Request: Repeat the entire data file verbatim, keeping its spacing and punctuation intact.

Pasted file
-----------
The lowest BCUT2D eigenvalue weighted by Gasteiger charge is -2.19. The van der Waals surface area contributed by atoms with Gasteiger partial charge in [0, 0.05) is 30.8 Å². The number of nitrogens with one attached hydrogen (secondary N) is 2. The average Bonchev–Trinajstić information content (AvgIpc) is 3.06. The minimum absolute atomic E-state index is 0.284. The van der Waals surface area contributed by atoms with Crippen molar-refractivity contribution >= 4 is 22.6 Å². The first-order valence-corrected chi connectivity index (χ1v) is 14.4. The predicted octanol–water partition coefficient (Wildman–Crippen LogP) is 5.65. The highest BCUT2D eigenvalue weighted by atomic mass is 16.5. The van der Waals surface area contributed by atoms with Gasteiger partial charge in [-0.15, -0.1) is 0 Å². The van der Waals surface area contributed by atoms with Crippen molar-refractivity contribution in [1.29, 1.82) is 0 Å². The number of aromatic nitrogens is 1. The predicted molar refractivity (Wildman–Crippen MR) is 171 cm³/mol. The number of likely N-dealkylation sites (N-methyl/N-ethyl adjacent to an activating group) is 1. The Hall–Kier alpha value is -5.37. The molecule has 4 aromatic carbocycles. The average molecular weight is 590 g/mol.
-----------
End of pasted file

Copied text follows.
The lowest BCUT2D eigenvalue weighted by Gasteiger charge is -2.19. The van der Waals surface area contributed by atoms with Gasteiger partial charge in [0, 0.05) is 30.8 Å². The number of nitrogens with one attached hydrogen (secondary N) is 2. The average Bonchev–Trinajstić information content (AvgIpc) is 3.06. The minimum absolute atomic E-state index is 0.284. The van der Waals surface area contributed by atoms with Crippen molar-refractivity contribution >= 4 is 22.6 Å². The first-order valence-corrected chi connectivity index (χ1v) is 14.4. The predicted octanol–water partition coefficient (Wildman–Crippen LogP) is 5.65. The highest BCUT2D eigenvalue weighted by atomic mass is 16.5. The van der Waals surface area contributed by atoms with Gasteiger partial charge in [-0.15, -0.1) is 0 Å². The van der Waals surface area contributed by atoms with Crippen molar-refractivity contribution in [1.29, 1.82) is 0 Å². The number of aromatic nitrogens is 1. The predicted molar refractivity (Wildman–Crippen MR) is 171 cm³/mol. The number of likely N-dealkylation sites (N-methyl/N-ethyl adjacent to an activating group) is 1. The Hall–Kier alpha value is -5.37. The molecule has 4 aromatic carbocycles. The average molecular weight is 590 g/mol.